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Some of the jurors spoke out after the verdict. For example, juror Tijuana Wade, a death penalty opponent, somehow got on the jury and then voted for death. She admits she was vocal for the death penalty. However, “The other three were stuck on [the fact] that it’s still a life.”15 Stuck? That is the point of the defense job in these cases: Impress upon the jury that this is a life worth saving.

At what cost for this life verdict? While the jury was hearing this case, the governor complained that Georgia had a $2 billion budget shortfall projected on October 1, 2008.16 Millions were wasted on trying and convicting and sentencing Nichols to life when he offered to plead guilty and take life all along.17 

What was the emotional cost to the participants and the families of the victims for a life verdict where the defendant offered to plead to life nearly two years before the verdict?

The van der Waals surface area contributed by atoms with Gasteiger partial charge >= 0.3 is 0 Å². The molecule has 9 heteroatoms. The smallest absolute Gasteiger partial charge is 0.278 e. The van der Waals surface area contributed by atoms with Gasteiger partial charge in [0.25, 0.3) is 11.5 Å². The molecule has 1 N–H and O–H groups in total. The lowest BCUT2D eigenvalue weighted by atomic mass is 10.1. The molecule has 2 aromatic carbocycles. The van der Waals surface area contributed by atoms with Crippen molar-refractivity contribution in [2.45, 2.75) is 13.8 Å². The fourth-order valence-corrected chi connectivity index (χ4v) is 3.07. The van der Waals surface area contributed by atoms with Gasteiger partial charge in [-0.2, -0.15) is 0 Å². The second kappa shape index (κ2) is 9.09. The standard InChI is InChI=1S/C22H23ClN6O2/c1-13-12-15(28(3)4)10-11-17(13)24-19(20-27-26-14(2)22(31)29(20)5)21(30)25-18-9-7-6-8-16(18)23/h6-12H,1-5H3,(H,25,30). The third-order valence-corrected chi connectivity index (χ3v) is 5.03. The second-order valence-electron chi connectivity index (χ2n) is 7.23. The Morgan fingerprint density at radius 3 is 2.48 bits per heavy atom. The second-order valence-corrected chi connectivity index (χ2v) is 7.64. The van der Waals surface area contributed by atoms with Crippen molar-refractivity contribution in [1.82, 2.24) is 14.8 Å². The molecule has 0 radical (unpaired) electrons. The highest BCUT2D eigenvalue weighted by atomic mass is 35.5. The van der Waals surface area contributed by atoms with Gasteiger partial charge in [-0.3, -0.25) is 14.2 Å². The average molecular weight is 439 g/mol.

Death from a jury for a mass murder is never a foregone conclusion. Here are two examples.

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Terry Lynn Nichols was tried twice seeking the death penalty. In the federal prosecution the government sought death, but he was convicted of conspiracy instead and got life.18 Then, the state took up the prosecution the federal government could not, for the murder of the 161 people, and he was convicted and sentenced to life by a death qualified jury in McAlester, home to Oklahoma’s death row, on a change of venue.19 The state case became a political issue over the cost of the trial when a federal jury had already declined to sentence him to death.20 The state case reportedly cost $15 million to prosecute and $4.2 million to defend.21